In Matthew 24--25 appears a sermon given by our Lord to the disciples on the Mount of Olives. Appropriately, that sermon is known as the Olivet Discourse. It's theme is the Second Coming of Christ. Our Lord talks about His return, the end of the present age, and the establishment of His Kingdom.
The sermon in this portion of Scripture was given in response to a question from the disciples. The answer given by Jesus is the longest answer to any question recorded in the New Testament. The insights given in the answer are essential for any understanding of the future.
A. The Bible's Comments on the Future
The Bible says much about the future. The Old Testament books of Isaiah, Ezekiel, Daniel, and Zechariah and the New Testament book of Revelation all comment extensively on that subject. In fact, people who want to learn more about the coming of our Lord and the end times sometimes overlook Matthew 24--25 in their pursuit to study the other books. Yet Matthew 24--25 presents Christ's own words regarding the end times; therefore it is worthy of our attention.
Unfortunately, Matthew 24--25 is a much-misunderstood portion of Scripture. There are many different viewpoints and interpretations of what Jesus was saying; you'll learn them as we go through our study. Like many other passages in Scripture, Matthew 24--25 is not as complicated as many people make it out to be. Jesus' teaching is straightforward. It helps to imagine that you knew as much as the disciples did when they were listening to Christ. Matthew 24--25 can be understood, and it can have a far-reaching impact on our lives.
The Current Interest in Future Events
Everyone is curious about the future--we all want to know what will happen in our lives. Some people want to know what will happen to the economy so they can make the right investments. There are many reasons for wanting to understanding the future, and man has always sought to know the unknown.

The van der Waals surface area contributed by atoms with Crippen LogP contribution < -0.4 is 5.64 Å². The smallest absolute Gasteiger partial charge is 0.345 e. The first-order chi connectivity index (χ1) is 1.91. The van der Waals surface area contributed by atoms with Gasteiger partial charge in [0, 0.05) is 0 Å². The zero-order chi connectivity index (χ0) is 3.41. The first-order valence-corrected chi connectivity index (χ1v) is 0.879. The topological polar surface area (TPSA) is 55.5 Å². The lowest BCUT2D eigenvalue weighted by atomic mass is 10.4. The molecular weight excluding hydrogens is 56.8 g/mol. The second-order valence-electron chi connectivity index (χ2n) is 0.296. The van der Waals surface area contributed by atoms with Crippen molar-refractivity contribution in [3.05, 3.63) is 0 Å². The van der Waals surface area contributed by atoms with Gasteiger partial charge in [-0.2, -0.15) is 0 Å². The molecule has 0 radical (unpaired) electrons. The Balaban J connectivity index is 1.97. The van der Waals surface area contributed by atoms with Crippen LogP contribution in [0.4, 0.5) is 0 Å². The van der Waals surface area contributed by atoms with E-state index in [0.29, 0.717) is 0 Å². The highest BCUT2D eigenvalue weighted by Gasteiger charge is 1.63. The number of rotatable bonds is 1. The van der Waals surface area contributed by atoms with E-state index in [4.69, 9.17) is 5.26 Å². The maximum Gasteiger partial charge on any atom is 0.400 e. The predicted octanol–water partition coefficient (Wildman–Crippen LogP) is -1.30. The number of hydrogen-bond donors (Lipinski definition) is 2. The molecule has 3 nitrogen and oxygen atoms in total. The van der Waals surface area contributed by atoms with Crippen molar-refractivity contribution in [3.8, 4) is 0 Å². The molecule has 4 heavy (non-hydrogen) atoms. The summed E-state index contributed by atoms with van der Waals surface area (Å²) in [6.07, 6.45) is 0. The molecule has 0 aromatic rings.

The preoccupation with future events is not limited to those who study the Bible. Throughout human history, there have been seers, prophets, prognosticators, witch doctors, fortune tellers, and religious leaders who try to take a leap into the future and report back to those in the present so people might have a better understanding of how they should live.
Before we begin studying Matthew 24--25, it's necessary for us to understand the setting of the sermon.
B. The Jews' Curiosity About the Future
The Jewish people of Jesus' day wanted to know what the future held. They were a noble people capable of ruling themselves and forming a meaningful society. However, the Israelites had known oppression for most of their history, and by the time of Jesus, they were anxious for it to cease. The Jewish people longed for the Messiah to come. They knew that when He came, He would make things right and overthrow their oppressors--that He would establish again the kingdom in Israel and fulfill God's promises of peace.
Now we can understand why the Jews were very interested in eschatology. The English word eschatological is translated from the Greek word eschatos, which means "the last thing." Eschatology is the study of the last days or the end times.
1. The oppression
Let's consider the oppression the Jewish people experienced from the time Israel split into two separate kingdoms up to the time of Christ. First the Assyrians took the northern ten tribes into captivity. Then the remaining southern tribes were taken into captivity by Babylon. Then they were successively ruled by the Medes and the Persians, the Greeks, and finally in Christ's time, the Romans. In John 8:33 the Jewish leaders told Jesus that in spirit, they were never in bondage to any man. They were looking forward to the day when they would be ruled by a righteous king and know the blessedness promised to them in the Old Testament.
2. The optimism